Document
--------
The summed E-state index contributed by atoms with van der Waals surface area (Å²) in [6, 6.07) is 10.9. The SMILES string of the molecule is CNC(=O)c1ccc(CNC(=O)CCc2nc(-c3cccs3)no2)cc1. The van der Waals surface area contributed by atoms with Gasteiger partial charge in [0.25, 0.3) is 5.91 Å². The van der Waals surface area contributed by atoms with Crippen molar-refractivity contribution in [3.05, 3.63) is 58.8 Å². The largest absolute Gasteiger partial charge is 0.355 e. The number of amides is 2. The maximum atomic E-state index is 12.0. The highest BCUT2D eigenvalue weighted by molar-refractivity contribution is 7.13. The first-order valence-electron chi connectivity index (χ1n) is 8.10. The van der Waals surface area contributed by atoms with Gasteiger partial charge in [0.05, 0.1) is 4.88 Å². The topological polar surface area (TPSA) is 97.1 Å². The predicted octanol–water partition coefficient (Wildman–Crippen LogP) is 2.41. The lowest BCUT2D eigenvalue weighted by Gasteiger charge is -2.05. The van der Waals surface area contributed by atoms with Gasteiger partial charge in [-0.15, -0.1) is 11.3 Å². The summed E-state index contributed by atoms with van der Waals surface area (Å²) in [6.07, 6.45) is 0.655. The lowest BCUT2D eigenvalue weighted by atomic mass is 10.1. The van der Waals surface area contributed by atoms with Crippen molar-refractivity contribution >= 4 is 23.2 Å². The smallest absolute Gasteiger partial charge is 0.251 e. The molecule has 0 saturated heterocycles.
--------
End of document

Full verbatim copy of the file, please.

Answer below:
The summed E-state index contributed by atoms with van der Waals surface area (Å²) in [6, 6.07) is 10.9. The SMILES string of the molecule is CNC(=O)c1ccc(CNC(=O)CCc2nc(-c3cccs3)no2)cc1. The van der Waals surface area contributed by atoms with Gasteiger partial charge in [0.25, 0.3) is 5.91 Å². The van der Waals surface area contributed by atoms with Crippen molar-refractivity contribution in [3.05, 3.63) is 58.8 Å². The largest absolute Gasteiger partial charge is 0.355 e. The number of amides is 2. The maximum atomic E-state index is 12.0. The highest BCUT2D eigenvalue weighted by molar-refractivity contribution is 7.13. The first-order valence-electron chi connectivity index (χ1n) is 8.10. The van der Waals surface area contributed by atoms with Gasteiger partial charge in [0.05, 0.1) is 4.88 Å². The topological polar surface area (TPSA) is 97.1 Å². The predicted octanol–water partition coefficient (Wildman–Crippen LogP) is 2.41. The lowest BCUT2D eigenvalue weighted by Gasteiger charge is -2.05. The van der Waals surface area contributed by atoms with Gasteiger partial charge in [-0.15, -0.1) is 11.3 Å². The summed E-state index contributed by atoms with van der Waals surface area (Å²) in [6.07, 6.45) is 0.655. The lowest BCUT2D eigenvalue weighted by atomic mass is 10.1. The van der Waals surface area contributed by atoms with Crippen molar-refractivity contribution >= 4 is 23.2 Å². The smallest absolute Gasteiger partial charge is 0.251 e. The molecule has 0 saturated heterocycles.